A quick glimpse into the future, my friends, and then I bid you adieu. Also, please don't mind the question mark at the end. It truly is the end, I just couldn't resist. Cheers to you, dear reader! Thank you for reading my story.


"I have frequently gained my first real insight into the character of parents by studying their children." ~ Sir Arthur Conan Doyle

It was right there in black and white for the whole of the world to see. Sherlock Holmes: Consulting Detective Found Dead in Baker Street Home.

The death was confirmed by Dr. John H. Watson, who came out of retirement to ensure that this time, his dearest friend was truly gone. This time, there was a body to bury. A proper funeral to attend. Tears were shed by family, friends, and strangers alike. Those closest to the deceased met people who, though they had never known Holmes personally, had been great supporters and avid readers of his adventures. John Watson was deeply touched by the amount of people who had come to pay their respects and share in the grief of losing such a great man.

Having lost his wife just a year before his own death, and the two of them having had no children of their own, all of Holmes' worldly possessions were divided between his niece and nephew. And it was when Dr. Mary Irene Sherlock Watson, now married and with a successful medical practice of her own, was going through her late uncle's things, that she was struck with an idea so impossibly mad, she could almost hear his laughter echoing throughout the flat of 221B Baker Street. Her uncle's old pipe between her teeth, she grinned, happily blowing rings of smoke into the air.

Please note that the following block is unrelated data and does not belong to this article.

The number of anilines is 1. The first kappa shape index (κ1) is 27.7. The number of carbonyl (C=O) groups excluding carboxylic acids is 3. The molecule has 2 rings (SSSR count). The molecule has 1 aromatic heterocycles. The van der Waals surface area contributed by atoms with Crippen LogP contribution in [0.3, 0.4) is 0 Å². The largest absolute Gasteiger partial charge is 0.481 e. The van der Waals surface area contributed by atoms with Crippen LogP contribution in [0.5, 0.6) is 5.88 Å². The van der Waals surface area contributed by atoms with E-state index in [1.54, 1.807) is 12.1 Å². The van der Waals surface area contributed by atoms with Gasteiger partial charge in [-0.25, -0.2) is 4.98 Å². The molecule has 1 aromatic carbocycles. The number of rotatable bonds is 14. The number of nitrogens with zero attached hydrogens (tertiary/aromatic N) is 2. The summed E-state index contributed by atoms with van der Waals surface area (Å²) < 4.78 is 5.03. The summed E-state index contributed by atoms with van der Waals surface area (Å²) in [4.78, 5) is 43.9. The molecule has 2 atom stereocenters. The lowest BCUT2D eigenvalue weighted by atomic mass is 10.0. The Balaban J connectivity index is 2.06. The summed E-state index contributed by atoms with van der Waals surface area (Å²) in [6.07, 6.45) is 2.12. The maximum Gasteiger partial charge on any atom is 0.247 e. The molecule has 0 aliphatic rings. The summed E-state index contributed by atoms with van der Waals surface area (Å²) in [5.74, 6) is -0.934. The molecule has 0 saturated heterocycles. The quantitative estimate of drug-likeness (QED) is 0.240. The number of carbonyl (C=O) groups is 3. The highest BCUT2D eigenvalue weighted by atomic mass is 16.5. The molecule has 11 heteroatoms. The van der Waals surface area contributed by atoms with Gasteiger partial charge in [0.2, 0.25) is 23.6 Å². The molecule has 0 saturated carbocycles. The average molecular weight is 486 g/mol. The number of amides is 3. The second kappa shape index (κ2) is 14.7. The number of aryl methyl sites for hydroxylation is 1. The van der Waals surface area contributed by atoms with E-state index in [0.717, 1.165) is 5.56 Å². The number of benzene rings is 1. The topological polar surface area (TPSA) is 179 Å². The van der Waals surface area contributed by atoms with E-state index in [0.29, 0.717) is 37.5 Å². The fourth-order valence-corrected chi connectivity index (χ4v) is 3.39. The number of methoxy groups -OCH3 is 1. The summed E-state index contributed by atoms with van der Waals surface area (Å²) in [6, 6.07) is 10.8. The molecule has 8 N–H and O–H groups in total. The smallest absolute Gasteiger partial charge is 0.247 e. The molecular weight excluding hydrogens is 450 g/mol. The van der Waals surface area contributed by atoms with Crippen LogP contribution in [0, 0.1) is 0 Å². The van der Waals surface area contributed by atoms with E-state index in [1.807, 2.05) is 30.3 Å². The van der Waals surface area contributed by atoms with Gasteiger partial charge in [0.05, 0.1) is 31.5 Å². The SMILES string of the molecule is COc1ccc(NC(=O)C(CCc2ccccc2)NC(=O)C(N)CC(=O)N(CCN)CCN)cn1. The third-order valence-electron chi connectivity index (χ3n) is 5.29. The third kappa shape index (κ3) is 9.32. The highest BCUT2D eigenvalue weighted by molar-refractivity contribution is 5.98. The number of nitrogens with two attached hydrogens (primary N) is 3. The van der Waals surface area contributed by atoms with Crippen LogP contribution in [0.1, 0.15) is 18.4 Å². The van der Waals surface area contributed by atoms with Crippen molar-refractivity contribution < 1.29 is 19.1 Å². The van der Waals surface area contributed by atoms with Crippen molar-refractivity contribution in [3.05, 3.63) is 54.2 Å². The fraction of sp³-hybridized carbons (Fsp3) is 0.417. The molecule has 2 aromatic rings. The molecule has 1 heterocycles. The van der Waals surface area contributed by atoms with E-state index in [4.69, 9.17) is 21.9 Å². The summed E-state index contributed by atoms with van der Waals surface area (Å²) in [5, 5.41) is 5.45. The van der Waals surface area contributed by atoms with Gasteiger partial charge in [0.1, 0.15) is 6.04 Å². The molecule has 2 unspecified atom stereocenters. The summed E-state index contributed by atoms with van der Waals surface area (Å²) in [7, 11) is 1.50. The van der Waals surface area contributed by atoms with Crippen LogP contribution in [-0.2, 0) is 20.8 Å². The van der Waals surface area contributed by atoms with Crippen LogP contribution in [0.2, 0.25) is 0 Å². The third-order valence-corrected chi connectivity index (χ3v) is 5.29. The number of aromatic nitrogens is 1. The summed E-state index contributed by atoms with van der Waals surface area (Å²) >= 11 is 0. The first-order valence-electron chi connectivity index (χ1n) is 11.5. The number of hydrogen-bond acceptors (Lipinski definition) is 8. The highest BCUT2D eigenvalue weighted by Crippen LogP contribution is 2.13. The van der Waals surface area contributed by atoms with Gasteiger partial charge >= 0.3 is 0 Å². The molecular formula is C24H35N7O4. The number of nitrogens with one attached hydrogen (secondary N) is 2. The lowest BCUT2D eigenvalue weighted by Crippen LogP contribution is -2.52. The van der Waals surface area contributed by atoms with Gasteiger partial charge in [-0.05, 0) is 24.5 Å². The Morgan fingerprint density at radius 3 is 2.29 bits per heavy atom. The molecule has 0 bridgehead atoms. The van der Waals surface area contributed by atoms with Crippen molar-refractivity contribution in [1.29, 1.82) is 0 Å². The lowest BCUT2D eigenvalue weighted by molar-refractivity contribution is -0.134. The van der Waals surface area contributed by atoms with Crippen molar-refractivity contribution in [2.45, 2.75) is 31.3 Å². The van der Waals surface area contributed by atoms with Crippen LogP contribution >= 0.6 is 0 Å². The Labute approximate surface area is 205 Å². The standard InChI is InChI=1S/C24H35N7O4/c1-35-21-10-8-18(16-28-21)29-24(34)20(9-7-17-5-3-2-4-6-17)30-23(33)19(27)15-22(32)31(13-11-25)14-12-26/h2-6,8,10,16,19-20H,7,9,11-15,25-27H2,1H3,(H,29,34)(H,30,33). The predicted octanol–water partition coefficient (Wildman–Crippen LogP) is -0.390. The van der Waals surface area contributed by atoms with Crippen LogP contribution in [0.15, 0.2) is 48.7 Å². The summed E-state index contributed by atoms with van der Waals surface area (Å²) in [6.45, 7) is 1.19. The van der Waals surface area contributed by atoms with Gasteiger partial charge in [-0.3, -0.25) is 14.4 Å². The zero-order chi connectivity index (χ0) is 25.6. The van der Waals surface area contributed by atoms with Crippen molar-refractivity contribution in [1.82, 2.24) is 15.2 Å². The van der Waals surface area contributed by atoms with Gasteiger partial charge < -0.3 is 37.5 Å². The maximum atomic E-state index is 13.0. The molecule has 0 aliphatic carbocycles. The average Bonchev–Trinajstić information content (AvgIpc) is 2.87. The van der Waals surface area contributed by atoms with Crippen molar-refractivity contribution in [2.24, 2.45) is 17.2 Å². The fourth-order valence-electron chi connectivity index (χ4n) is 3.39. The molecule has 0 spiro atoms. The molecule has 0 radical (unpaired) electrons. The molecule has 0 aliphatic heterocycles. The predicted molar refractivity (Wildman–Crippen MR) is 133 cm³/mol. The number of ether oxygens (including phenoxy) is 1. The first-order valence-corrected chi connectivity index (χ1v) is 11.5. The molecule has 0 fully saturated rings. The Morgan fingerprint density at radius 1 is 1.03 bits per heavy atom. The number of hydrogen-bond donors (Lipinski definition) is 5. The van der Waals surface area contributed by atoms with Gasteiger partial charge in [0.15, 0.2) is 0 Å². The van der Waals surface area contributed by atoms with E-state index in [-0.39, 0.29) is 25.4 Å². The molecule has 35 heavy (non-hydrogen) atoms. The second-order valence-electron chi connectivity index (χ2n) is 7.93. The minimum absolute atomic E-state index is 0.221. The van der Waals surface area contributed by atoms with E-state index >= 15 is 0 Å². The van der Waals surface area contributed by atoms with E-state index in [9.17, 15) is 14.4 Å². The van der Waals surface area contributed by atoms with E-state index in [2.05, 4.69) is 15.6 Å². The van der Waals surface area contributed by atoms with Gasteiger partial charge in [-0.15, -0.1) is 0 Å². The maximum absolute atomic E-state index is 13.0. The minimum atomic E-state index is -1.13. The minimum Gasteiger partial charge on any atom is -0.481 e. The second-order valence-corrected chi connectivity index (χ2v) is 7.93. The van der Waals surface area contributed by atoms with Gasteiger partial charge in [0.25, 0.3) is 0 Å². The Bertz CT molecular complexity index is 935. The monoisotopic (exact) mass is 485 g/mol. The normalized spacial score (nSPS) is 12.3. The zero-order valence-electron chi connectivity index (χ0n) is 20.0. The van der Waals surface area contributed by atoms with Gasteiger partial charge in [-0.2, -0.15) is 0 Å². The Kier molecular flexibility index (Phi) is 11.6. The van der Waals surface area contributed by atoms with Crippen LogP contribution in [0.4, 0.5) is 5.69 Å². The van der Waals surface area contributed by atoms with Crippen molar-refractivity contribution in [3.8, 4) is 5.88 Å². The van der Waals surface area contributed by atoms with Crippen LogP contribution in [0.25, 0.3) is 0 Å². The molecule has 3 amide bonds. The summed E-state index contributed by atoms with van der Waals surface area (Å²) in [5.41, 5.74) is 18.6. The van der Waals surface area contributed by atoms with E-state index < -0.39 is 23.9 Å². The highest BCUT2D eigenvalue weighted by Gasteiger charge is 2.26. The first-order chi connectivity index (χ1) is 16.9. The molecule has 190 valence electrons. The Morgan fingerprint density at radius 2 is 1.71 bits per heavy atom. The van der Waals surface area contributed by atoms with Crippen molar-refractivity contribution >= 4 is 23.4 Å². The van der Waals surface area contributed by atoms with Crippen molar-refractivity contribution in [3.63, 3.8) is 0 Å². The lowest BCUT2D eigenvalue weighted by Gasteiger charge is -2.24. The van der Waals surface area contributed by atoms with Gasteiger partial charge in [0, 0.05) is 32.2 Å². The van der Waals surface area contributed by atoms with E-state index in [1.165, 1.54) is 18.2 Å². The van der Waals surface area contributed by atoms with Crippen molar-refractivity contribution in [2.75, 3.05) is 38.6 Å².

The great Sherlock Holmes was dead. His life now belonged to the legend and lore of this generation and of those yet to come.


It is said that whenever Scotland Yard is faced with a case beyond their capability, the head detective, a certain William Scott René Watson, calls a number known only to a select few. They call her, The Woman. She is never seen. She is never heard. Rather, she walks among the crowds of London, unknown and unrecognized, save for the notes she sends the Yard, their cases solved and their crime scenes left neatly tied up. Her only mark, her only identification reads, "Yours, S. Holmes".

The End ?